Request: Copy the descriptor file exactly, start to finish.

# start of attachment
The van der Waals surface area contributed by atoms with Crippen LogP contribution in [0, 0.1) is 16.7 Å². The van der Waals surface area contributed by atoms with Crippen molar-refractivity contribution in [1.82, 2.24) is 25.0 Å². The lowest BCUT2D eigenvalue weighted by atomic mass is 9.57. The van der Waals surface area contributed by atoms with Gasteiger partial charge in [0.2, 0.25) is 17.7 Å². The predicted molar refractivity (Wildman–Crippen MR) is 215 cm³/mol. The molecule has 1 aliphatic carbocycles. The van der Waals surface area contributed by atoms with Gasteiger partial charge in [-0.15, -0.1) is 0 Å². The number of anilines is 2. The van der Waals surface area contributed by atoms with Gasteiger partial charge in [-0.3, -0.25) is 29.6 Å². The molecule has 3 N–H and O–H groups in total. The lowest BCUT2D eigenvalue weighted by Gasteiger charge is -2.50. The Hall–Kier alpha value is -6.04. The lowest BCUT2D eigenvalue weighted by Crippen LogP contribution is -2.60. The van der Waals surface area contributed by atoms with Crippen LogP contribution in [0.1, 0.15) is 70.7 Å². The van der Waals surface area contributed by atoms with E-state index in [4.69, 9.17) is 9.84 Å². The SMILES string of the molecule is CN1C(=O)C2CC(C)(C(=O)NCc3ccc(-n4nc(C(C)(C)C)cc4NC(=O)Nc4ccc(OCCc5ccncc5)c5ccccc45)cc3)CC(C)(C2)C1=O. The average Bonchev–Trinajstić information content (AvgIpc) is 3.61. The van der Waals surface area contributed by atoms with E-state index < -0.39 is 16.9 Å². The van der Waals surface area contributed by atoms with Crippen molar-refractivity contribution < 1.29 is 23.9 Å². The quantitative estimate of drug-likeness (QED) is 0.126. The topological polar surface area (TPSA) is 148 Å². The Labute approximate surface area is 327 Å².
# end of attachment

The van der Waals surface area contributed by atoms with Crippen LogP contribution in [0, 0.1) is 16.7 Å². The van der Waals surface area contributed by atoms with Crippen molar-refractivity contribution in [1.82, 2.24) is 25.0 Å². The lowest BCUT2D eigenvalue weighted by atomic mass is 9.57. The van der Waals surface area contributed by atoms with Gasteiger partial charge in [0.2, 0.25) is 17.7 Å². The predicted molar refractivity (Wildman–Crippen MR) is 215 cm³/mol. The molecule has 1 aliphatic carbocycles. The van der Waals surface area contributed by atoms with Gasteiger partial charge in [-0.15, -0.1) is 0 Å². The number of anilines is 2. The van der Waals surface area contributed by atoms with Gasteiger partial charge in [-0.3, -0.25) is 29.6 Å². The molecule has 3 N–H and O–H groups in total. The lowest BCUT2D eigenvalue weighted by Gasteiger charge is -2.50. The Hall–Kier alpha value is -6.04. The lowest BCUT2D eigenvalue weighted by Crippen LogP contribution is -2.60. The van der Waals surface area contributed by atoms with Crippen LogP contribution in [0.1, 0.15) is 70.7 Å². The van der Waals surface area contributed by atoms with E-state index in [4.69, 9.17) is 9.84 Å². The SMILES string of the molecule is CN1C(=O)C2CC(C)(C(=O)NCc3ccc(-n4nc(C(C)(C)C)cc4NC(=O)Nc4ccc(OCCc5ccncc5)c5ccccc45)cc3)CC(C)(C2)C1=O. The average Bonchev–Trinajstić information content (AvgIpc) is 3.61. The van der Waals surface area contributed by atoms with E-state index < -0.39 is 16.9 Å². The van der Waals surface area contributed by atoms with Crippen molar-refractivity contribution < 1.29 is 23.9 Å². The quantitative estimate of drug-likeness (QED) is 0.126. The topological polar surface area (TPSA) is 148 Å². The Labute approximate surface area is 327 Å².